Generous Lawyers in North Texas
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A group of North Texas lawyers are doing their part to help the community by providing tens of thousands of hours of free legal work during the past year for those who typically can’t afford expert legal advice.
The Dallas Volunteer Attorney Program, a joint effort of the Dallas Bar Association and Legal Aid of NorthWest Texas, recently celebrated its 30th anniversary with an awards reception in Dallas. The DVAP announced that its volunteer lawyers have contributed more than 43,000 pro bono hours for North Texas residents in the last year alone. Even if the typical charge for this work were $100 an hour – certainly too low given the lawyers involved – the value of that work would be well over $4 million.
Dallas’ KoonsFuller took home the Lisa Blue & Fred Baron Access to Justice Award, with Weil, Gotshal & Manges associate John O’ Connor earning Pro Bono Lawyer of the Year honors. O’Connor was recognized for his significant efforts, including providing more than 500 hours of pro bono work during a three-month span during the past year. Fulbright & Jaworski was honored as the Pro Bono Firm of the Year based on nearly 2,000 hours of pro bono work contributed by the firm’s attorneys.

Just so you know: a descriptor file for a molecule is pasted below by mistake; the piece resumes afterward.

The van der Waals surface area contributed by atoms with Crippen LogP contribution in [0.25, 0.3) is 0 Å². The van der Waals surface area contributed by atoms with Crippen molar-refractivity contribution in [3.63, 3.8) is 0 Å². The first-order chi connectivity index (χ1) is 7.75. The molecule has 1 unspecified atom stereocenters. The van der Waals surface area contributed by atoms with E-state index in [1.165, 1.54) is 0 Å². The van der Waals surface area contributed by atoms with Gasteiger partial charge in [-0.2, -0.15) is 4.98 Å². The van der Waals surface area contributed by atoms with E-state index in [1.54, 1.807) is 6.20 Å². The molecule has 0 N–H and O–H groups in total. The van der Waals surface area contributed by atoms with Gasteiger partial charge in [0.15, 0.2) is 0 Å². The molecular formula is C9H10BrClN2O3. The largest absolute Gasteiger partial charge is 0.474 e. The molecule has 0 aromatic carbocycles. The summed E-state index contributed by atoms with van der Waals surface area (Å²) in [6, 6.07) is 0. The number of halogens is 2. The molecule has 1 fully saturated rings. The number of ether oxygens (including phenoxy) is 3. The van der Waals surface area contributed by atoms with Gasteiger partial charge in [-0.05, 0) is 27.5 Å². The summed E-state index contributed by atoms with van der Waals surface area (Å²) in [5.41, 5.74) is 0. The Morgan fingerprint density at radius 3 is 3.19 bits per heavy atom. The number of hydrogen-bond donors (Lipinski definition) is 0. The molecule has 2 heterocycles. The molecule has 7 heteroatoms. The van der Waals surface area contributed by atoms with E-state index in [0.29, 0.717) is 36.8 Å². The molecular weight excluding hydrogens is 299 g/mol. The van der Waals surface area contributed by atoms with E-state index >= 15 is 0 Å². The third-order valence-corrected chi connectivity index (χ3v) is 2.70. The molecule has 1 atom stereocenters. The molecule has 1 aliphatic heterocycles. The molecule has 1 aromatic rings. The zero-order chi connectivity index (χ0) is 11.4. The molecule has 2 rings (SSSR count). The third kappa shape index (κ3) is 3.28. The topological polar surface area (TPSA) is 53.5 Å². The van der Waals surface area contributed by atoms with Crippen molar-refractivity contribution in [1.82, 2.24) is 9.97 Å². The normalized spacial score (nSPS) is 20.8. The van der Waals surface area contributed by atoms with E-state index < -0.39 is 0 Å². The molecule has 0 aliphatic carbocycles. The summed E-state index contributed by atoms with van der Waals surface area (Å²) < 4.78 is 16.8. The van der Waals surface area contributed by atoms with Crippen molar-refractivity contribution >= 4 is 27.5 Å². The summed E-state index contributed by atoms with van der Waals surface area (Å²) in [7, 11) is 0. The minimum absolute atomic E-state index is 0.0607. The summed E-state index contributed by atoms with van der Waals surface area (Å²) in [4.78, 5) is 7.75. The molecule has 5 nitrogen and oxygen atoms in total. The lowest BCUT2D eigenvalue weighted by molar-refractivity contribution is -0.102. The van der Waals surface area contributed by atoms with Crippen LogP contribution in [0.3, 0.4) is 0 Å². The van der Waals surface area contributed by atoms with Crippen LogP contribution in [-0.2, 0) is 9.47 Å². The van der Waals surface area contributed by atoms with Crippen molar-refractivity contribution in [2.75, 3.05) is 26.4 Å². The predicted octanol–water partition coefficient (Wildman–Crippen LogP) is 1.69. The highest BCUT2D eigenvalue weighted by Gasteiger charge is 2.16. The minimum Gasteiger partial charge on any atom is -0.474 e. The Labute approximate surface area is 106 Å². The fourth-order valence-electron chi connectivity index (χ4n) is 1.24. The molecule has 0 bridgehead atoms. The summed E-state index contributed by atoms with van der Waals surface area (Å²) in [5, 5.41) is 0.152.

Famous “lawyers” like Nancy Grace and Gloria Allred get more attention, but these Texas lawyers are doing far more to help real people with real issues than any TV show host or press conference professional could ever hope to accomplish.
And they deserve our collective thanks.
Posted: 12/17/2012 12:00:00 AM by
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Thanks for stopping by On the Merits, the first blog from the Texas Center for Legal Ethics. On the Merits will take a close look at significant legal stories with an eye toward addressing the legal myths and misconceptions that turn up in news stories, movies, TV programs, websites, anonymous emails and other forms of mass communications. Our goal at On the Merits is to provide readers with a thoughtful examination of what the media and others are saying about the legal profession and to apply the frequently-absent context of how the legal system actually works.
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